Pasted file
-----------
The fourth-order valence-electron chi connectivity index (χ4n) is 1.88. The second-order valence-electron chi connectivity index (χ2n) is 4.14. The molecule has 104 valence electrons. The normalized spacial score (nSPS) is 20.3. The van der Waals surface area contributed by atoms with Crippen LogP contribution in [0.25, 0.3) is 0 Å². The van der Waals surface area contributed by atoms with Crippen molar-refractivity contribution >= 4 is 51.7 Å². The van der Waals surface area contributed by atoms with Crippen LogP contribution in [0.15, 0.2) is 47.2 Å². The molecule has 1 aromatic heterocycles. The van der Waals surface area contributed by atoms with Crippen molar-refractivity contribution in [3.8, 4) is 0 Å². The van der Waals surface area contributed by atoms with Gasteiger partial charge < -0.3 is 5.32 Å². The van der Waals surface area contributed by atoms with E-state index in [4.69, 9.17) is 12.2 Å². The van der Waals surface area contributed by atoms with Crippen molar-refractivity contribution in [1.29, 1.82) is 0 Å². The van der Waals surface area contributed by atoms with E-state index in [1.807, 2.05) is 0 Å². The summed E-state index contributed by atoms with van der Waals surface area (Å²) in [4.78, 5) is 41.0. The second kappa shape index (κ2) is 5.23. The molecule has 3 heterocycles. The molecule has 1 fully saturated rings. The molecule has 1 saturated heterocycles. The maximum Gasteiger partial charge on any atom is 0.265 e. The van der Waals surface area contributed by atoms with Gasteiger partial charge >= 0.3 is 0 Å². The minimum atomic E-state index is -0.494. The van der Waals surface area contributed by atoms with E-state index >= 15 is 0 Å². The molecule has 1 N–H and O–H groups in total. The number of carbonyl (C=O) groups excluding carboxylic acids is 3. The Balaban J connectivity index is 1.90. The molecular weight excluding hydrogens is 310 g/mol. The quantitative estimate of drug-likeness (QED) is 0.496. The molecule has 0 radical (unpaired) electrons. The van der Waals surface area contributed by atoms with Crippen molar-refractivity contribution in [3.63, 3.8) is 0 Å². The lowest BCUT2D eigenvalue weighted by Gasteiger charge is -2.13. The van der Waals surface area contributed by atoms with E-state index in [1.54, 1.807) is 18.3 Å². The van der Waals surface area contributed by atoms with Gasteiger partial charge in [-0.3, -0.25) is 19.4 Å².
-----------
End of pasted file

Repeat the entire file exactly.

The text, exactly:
The fourth-order valence-electron chi connectivity index (χ4n) is 1.88. The second-order valence-electron chi connectivity index (χ2n) is 4.14. The molecule has 104 valence electrons. The normalized spacial score (nSPS) is 20.3. The van der Waals surface area contributed by atoms with Crippen LogP contribution in [0.25, 0.3) is 0 Å². The van der Waals surface area contributed by atoms with Crippen molar-refractivity contribution >= 4 is 51.7 Å². The van der Waals surface area contributed by atoms with Crippen LogP contribution in [0.15, 0.2) is 47.2 Å². The molecule has 1 aromatic heterocycles. The van der Waals surface area contributed by atoms with Crippen molar-refractivity contribution in [3.8, 4) is 0 Å². The van der Waals surface area contributed by atoms with Gasteiger partial charge < -0.3 is 5.32 Å². The van der Waals surface area contributed by atoms with E-state index in [4.69, 9.17) is 12.2 Å². The van der Waals surface area contributed by atoms with Crippen molar-refractivity contribution in [1.29, 1.82) is 0 Å². The van der Waals surface area contributed by atoms with E-state index in [1.807, 2.05) is 0 Å². The summed E-state index contributed by atoms with van der Waals surface area (Å²) in [4.78, 5) is 41.0. The second kappa shape index (κ2) is 5.23. The molecule has 3 heterocycles. The molecule has 1 fully saturated rings. The molecule has 1 saturated heterocycles. The maximum Gasteiger partial charge on any atom is 0.265 e. The van der Waals surface area contributed by atoms with Gasteiger partial charge >= 0.3 is 0 Å². The minimum atomic E-state index is -0.494. The van der Waals surface area contributed by atoms with E-state index >= 15 is 0 Å². The molecule has 1 N–H and O–H groups in total. The number of carbonyl (C=O) groups excluding carboxylic acids is 3. The Balaban J connectivity index is 1.90. The molecular weight excluding hydrogens is 310 g/mol. The quantitative estimate of drug-likeness (QED) is 0.496. The molecule has 0 radical (unpaired) electrons. The van der Waals surface area contributed by atoms with Crippen molar-refractivity contribution in [3.63, 3.8) is 0 Å². The lowest BCUT2D eigenvalue weighted by Gasteiger charge is -2.13. The van der Waals surface area contributed by atoms with E-state index in [1.54, 1.807) is 18.3 Å². The van der Waals surface area contributed by atoms with Gasteiger partial charge in [-0.3, -0.25) is 19.4 Å².